This two-tier identification is initially performed by Checker, for symbol detection, and then by In-Sight for code verification and reading.
The Checker vision sensor detects the presence of each symbol before the part is marked with the 2D code using a Technifor laser marking system. Each inspection is recorded so that at each control point an accurate trace is kept on the part.
These details are automatically entered into a database which is integrated into the client’s operations details.
By investing in this system, Cabi can assure its clients that the entire production process is controlled, inspected and recorded from start to finish. It can also prove that each piece is completely traceable and has been correctly inspected.
For manufacturers dealing with high-volume applications such as medical device manufacture and processing, throughput is a main concern.
For that, Industrial Vision Systems has released a range of high-speed, ultra-compact digital monochrome cameras with image capture rates of 90 frames/sec.
All of this is combined with 800Mbit/sec communications. These cameras provide ‘plug-and-play’ integration with the company’s NeuroCheck software.
The new NCF range of cameras is claimed to be 30 per cent faster than previous units — even with two megapixel image sizes — offering increased throughput with no loss of fault resolution.
Typical applications include high-speed character recognition, precision gauging and measurement of products and checking completeness of assembly groups. Each of the five models in the NCF range includes FireWire-compliant interfacing for communications and power, allowing ‘out of the box’ system integration.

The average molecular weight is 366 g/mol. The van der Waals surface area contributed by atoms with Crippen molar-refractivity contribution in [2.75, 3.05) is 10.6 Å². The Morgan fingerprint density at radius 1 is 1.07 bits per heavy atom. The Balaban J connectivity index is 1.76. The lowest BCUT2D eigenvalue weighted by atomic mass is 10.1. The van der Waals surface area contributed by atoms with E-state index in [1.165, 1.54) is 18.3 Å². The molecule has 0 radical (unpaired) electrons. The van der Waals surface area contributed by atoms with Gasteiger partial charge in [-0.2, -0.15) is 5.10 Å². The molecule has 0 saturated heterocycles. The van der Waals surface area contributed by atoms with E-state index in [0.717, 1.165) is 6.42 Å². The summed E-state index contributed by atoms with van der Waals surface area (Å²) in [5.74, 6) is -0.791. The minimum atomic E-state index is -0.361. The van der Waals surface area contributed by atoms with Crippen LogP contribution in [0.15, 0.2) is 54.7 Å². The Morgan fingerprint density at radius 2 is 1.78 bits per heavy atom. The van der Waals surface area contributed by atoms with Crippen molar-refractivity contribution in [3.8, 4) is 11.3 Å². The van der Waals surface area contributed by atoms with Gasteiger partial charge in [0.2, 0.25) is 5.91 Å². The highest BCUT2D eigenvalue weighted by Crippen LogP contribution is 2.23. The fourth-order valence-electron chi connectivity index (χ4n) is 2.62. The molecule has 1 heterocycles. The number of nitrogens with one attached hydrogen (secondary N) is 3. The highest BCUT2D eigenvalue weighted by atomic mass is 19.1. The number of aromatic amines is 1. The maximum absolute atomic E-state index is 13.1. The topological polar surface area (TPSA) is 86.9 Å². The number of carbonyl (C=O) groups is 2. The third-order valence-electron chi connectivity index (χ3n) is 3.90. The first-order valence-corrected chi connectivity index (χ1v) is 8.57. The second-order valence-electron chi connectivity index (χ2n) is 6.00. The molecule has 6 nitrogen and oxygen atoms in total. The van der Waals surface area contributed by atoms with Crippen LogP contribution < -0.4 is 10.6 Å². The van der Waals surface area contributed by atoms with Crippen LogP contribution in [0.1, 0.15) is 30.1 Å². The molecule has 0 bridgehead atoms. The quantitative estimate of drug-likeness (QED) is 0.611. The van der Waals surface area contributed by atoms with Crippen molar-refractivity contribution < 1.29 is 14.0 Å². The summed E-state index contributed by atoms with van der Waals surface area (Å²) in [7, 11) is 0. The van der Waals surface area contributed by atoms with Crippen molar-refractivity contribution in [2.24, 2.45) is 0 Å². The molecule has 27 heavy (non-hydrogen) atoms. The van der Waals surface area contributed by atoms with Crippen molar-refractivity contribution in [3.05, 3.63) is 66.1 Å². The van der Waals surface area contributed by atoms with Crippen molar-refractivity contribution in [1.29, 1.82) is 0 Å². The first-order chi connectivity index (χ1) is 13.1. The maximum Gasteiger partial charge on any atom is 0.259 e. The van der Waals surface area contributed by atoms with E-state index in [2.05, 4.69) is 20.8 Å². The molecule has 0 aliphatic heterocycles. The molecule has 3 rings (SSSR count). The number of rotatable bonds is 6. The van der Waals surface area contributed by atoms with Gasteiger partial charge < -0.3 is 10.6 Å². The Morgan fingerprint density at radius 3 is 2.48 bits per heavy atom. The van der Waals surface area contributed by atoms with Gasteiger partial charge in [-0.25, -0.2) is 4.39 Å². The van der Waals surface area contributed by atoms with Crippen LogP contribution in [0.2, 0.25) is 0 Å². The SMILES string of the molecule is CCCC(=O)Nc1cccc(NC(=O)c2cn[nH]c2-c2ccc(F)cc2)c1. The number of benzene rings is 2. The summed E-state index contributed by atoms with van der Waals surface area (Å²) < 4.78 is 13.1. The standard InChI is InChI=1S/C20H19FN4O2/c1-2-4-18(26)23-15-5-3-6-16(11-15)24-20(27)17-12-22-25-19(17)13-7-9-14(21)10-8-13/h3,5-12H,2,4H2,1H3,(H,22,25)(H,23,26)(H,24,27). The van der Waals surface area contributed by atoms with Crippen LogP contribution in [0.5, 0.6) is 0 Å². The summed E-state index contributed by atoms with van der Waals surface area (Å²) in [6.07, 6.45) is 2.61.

Other companies such as Firstsight Vision, based in Surrey, believe manufacturers are also looking for vision systems that can demonstrate ruggedness as well as all the other features.
The company’s new IPD VA61 compact vision system contains all the processing power in a rugged enclosure, instead of the camera head, and so can be readily integrated into a factory environment.
The VA61 supports two dedicated Gigabit Ethernet (GigE) camera ports in addition to one GigE compliant network port for a range of monochrome and colour GigE cameras.
The use of GigE vision makes it possible to have long Ethernet cable lengths between the controller and the inspection point. Using an Ethernet hub, a large number of cameras can be connected to the two VA61 camera ports. Multiple camera inputs will allow the inspection of different views of the same part, or even different parts simultaneously. This integrated functionality provides a cost-effective and less complex solution than comparable smart camera implementations.
Overall, vision systems have a huge potential in all manufacturing and processing environments.
But to ensure that the best solution is acquired, customers need to consider what they want to achieve and what can be done to aid the undoubtedly complex installation.
Whether used for monitoring and control; or complete component traceability, vision systems have great potential in all manufacturing and processing environments. Martin Oakham explains what’s on offer.